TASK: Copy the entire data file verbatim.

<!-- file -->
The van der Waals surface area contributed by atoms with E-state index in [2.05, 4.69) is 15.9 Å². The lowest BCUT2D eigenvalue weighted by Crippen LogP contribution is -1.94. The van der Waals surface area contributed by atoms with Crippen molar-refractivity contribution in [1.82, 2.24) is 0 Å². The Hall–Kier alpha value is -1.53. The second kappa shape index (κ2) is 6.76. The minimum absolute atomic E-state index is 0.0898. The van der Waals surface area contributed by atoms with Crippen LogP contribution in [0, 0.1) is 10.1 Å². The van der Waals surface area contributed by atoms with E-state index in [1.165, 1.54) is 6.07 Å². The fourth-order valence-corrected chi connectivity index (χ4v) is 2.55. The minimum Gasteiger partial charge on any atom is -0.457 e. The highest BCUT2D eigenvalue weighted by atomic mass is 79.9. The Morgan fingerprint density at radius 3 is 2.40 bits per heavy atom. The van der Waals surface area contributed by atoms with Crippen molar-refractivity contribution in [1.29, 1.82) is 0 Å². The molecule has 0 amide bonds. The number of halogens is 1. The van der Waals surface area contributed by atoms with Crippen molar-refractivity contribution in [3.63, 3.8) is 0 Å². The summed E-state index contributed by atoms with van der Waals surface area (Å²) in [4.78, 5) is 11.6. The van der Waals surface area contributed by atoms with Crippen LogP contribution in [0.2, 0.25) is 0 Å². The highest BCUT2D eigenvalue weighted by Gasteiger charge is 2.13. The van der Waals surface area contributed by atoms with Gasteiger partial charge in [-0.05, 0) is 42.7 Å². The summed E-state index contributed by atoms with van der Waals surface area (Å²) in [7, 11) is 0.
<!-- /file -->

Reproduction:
The van der Waals surface area contributed by atoms with E-state index in [2.05, 4.69) is 15.9 Å². The lowest BCUT2D eigenvalue weighted by Crippen LogP contribution is -1.94. The van der Waals surface area contributed by atoms with Crippen molar-refractivity contribution in [1.82, 2.24) is 0 Å². The Hall–Kier alpha value is -1.53. The second kappa shape index (κ2) is 6.76. The minimum absolute atomic E-state index is 0.0898. The van der Waals surface area contributed by atoms with Crippen LogP contribution in [0, 0.1) is 10.1 Å². The van der Waals surface area contributed by atoms with E-state index in [1.165, 1.54) is 6.07 Å². The fourth-order valence-corrected chi connectivity index (χ4v) is 2.55. The minimum Gasteiger partial charge on any atom is -0.457 e. The highest BCUT2D eigenvalue weighted by atomic mass is 79.9. The Morgan fingerprint density at radius 3 is 2.40 bits per heavy atom. The van der Waals surface area contributed by atoms with Crippen molar-refractivity contribution in [1.29, 1.82) is 0 Å². The molecule has 0 amide bonds. The number of halogens is 1. The van der Waals surface area contributed by atoms with Crippen molar-refractivity contribution in [3.63, 3.8) is 0 Å². The summed E-state index contributed by atoms with van der Waals surface area (Å²) in [4.78, 5) is 11.6. The van der Waals surface area contributed by atoms with Crippen LogP contribution in [0.2, 0.25) is 0 Å². The highest BCUT2D eigenvalue weighted by Gasteiger charge is 2.13. The van der Waals surface area contributed by atoms with Gasteiger partial charge in [-0.05, 0) is 42.7 Å². The summed E-state index contributed by atoms with van der Waals surface area (Å²) in [7, 11) is 0.